Introduction to Aviation Safety FLT241-1

The slogan "Safety First" has been around a long time and you have probable heard within your organizations. But, how can we define aviation safety?


Aviation Safety is defined as the encompassing of theory, investigation, and categorization of flight failures, and the prevention of such failures through regulation, education, and training.

Aviation Safety Terms

Sectors of Aviation

General Aviation

Civilian flying that excludes schedules passenger airlines.

Corporate Aviation

Air transportation specifically for the needs of company employees and executives.

Military Aviation

Use of aircraft for conducting aerial warfare and support operations.

Commercial Aviation

Using aircraft to provide paid transportation or flight services to people and cargo.


What is USHRI?

USHRI stands for Ultra Safe High Risk Industry. Commercial aviation along with other industries such as nuclear power and chemical, commercial aviation accomplishes its mission while having less than one disastrous accident per 10 million events.

What is Risk?


Combination of the severity of a dangerous condition or event and the probability or likelihood of that event occurring. (Scenario # 1) .

Commercial Aviation Statistics

IATA reported that 3.3 billion people flew in 2014 and projected that this number would increase to 3.5 billion on more than 50,000 routes in 2015.
Everyday it means that over 8 million people are in the sky on more than 100,000 flights. There are more than just people moving through the sky, as pilots transported 50 million tons of cargo
Transporting people and good resulted in a $2.4 trillion international economic footprint that supported 58 million jobs globally.
In 2014 there was only one major accident for every 4.4 million flights.

But why do we care about risk, statistics and Commercial Aviation Safety?

  • First and foremost, human life is involved, often in significant numbers and also often involving not just passengers but bystanders on the ground.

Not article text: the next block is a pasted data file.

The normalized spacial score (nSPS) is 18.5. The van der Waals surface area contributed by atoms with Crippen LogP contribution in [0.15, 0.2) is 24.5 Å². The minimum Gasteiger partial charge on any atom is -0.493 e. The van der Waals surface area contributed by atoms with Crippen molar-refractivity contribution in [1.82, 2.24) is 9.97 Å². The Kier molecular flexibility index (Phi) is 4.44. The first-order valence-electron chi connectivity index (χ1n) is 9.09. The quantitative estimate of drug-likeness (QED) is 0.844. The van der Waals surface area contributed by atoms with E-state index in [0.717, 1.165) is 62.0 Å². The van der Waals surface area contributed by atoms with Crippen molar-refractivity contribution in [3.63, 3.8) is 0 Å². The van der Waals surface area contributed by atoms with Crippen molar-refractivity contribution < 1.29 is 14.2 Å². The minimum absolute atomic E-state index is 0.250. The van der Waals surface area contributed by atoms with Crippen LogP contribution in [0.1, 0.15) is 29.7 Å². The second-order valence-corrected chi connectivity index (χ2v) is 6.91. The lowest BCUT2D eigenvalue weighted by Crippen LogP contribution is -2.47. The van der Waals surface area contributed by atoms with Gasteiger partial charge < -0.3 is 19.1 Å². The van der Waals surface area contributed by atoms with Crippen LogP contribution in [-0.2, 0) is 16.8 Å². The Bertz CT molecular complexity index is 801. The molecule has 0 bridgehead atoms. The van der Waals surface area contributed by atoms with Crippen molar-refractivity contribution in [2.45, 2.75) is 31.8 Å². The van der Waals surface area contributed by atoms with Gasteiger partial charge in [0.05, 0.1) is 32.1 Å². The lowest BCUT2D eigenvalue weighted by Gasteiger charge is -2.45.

• Second, when safety deteriorates, it comes with financial implications. These can come in the forms of lawsuits, insurance claims, and stock instability.

Safety Philosophy

Accidents happen to stupid people.
If it isn't broken, don't fix it.
If it hasn't been a problem before, then it isn't a problem.
You have been sufficiently trained.
Safety is our top priority.
Accidents are impossible to predict.
Weather is a leading cause of accidents.
There is often a single cause behind an accident.
Accidents are "Acts of God".

Precursors to Accidents


Aviation professionals can let other things affect their concentration, such as checking personal text messages during a preflight check.


Someone may take a shortcut. When we do this, we are not giving our personal best and we risk missing key information and skipping items that may not seem important now but that could prove critical in a few months.

Operating Outside One's Training

Accidents can occur when we find ourselves doing something outside what we are trained to do. We often know that it is something we have not been trained to do and make a conscious decision to do it anyway.


It is easy to tune out warning signs when it is something that frequently occurs and which have not resulted in problems in the past. The problem is that the context may be different today, and therefore today may be the day that the warning applies.

Ignoring your Instinct